There is a difference between people and networks, between people and packets. "Online" activities, initiated by people, are in no way assured of only traversing the networks of one nation state. This is a feature. As I sit here in Japan typing a message destined for a server in the US, it is most likely the packets will go by the shortest route trans pacific cables from Japan to the US but that is not assured, they could just as easily go through several other nation states. Each nation state may have its own rules about permitted and restricted speech or other activities which would govern the packets but not the person who does not happen to be within their jurisdiction.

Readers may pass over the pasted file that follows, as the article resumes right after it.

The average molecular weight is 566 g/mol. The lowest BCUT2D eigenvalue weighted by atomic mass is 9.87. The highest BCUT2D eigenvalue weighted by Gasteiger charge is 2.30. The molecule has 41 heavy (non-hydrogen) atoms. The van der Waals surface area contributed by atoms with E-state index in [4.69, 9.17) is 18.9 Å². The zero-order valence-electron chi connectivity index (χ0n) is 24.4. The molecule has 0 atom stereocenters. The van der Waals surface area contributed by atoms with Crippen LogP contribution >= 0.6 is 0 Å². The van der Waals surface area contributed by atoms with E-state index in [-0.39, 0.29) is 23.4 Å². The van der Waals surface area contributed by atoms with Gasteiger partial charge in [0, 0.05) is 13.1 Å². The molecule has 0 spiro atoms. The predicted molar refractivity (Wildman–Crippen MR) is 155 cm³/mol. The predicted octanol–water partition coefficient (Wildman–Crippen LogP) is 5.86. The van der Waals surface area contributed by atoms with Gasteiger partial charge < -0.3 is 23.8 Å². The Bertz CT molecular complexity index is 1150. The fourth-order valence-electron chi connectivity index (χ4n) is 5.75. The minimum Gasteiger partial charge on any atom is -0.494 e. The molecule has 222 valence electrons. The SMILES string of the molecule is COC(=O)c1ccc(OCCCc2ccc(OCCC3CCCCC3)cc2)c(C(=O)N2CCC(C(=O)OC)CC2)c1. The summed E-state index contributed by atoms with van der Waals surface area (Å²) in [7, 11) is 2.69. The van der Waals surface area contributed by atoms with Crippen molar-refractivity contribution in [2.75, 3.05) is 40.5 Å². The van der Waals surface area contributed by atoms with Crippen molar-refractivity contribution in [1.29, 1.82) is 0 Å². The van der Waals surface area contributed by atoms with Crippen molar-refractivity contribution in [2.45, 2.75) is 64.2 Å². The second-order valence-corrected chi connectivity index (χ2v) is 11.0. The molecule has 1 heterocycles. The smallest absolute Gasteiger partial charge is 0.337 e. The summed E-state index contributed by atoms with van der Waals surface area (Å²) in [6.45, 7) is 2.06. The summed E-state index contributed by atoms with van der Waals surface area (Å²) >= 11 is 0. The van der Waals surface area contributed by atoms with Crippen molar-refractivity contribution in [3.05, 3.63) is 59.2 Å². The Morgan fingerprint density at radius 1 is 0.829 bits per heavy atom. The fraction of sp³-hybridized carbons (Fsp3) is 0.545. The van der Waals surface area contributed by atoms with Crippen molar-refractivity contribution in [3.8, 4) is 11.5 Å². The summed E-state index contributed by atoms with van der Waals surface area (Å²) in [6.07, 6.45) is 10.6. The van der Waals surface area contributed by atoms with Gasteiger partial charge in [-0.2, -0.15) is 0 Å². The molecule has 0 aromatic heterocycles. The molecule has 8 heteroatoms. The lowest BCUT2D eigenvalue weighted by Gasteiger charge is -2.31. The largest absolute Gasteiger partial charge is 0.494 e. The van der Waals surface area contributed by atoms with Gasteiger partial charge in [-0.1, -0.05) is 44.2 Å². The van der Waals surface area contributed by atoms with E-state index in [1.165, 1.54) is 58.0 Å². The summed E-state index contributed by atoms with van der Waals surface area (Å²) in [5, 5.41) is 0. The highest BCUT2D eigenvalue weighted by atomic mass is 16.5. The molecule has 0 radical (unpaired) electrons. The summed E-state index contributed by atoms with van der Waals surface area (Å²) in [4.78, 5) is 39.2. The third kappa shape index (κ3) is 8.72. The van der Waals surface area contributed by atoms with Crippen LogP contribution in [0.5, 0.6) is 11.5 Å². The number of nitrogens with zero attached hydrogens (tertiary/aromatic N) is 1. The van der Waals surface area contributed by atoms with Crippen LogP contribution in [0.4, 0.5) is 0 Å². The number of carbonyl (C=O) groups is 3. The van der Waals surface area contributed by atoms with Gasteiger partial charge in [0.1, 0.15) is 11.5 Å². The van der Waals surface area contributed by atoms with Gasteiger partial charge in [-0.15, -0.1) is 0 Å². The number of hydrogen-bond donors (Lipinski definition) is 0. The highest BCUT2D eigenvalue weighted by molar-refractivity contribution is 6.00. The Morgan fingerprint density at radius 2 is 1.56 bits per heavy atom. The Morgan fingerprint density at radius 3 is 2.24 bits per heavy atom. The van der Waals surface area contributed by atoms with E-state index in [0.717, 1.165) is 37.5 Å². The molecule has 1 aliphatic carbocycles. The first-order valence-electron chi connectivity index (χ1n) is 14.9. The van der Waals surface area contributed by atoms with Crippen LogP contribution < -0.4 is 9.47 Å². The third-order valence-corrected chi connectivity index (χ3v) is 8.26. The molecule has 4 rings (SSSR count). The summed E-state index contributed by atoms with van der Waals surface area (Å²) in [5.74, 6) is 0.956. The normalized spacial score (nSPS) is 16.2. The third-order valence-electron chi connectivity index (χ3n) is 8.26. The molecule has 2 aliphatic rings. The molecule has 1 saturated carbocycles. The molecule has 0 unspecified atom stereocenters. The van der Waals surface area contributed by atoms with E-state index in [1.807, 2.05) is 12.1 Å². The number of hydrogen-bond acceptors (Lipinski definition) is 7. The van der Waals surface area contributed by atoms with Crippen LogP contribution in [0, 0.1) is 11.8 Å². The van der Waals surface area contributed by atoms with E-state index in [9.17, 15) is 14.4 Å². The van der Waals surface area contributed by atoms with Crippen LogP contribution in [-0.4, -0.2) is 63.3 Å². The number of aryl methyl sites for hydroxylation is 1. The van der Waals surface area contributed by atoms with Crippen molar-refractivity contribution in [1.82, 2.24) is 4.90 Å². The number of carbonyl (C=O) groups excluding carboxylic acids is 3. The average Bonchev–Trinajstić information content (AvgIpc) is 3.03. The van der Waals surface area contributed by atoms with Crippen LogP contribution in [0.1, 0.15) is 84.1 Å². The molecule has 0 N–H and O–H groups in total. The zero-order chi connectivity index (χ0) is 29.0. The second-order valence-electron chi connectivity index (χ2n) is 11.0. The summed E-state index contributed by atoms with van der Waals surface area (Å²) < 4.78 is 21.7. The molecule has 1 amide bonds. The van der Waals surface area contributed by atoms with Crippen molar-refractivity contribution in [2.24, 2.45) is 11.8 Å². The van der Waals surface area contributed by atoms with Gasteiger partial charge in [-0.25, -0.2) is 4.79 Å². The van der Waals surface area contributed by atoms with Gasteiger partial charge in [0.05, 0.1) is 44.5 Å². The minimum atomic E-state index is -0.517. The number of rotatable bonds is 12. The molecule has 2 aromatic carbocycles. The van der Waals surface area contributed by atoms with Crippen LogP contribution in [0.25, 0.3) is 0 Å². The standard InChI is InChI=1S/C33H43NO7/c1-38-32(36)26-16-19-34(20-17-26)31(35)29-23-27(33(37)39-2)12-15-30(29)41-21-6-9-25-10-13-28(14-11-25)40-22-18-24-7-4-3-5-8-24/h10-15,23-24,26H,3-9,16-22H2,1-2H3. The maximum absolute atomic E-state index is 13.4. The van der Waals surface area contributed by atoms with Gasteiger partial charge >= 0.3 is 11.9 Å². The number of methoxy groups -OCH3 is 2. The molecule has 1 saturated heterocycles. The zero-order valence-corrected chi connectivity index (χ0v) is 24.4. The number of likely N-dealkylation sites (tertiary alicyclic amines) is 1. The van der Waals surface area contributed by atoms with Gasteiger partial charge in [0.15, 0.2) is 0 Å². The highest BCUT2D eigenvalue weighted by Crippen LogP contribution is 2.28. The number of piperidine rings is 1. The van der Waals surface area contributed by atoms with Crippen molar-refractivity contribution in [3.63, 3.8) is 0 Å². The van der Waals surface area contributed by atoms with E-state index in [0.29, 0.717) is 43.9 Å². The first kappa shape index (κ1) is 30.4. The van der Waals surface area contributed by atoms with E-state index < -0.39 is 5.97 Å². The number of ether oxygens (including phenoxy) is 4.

The US legal code stems from a constitution which describes inalienable rights. The Japanese legal code, some of which stems from a far newer constitution, some predates it, explicitly defines rights and they are considered to come from the law itself. There are many other ways that rights can be defined or explicitly restricted. My comment wasnt about philosophy or the relative merits of one legal system or another but the simple reality described by this article that there is no such place as "online" and that laws or rights are attached to place.
Some very smart people got lauded here on /. for saying there is no "cyber crime" there is only crime everyone was happy. It seemed that people understood that the "cyber" part (or shall we say "online") is clearly just a question of the medium for plain old crime which we know happens in a place. Criminal is here and victim is there. If here and there are different nation states, we have a question of "was the action a defined crime in both places?". How are rights any different?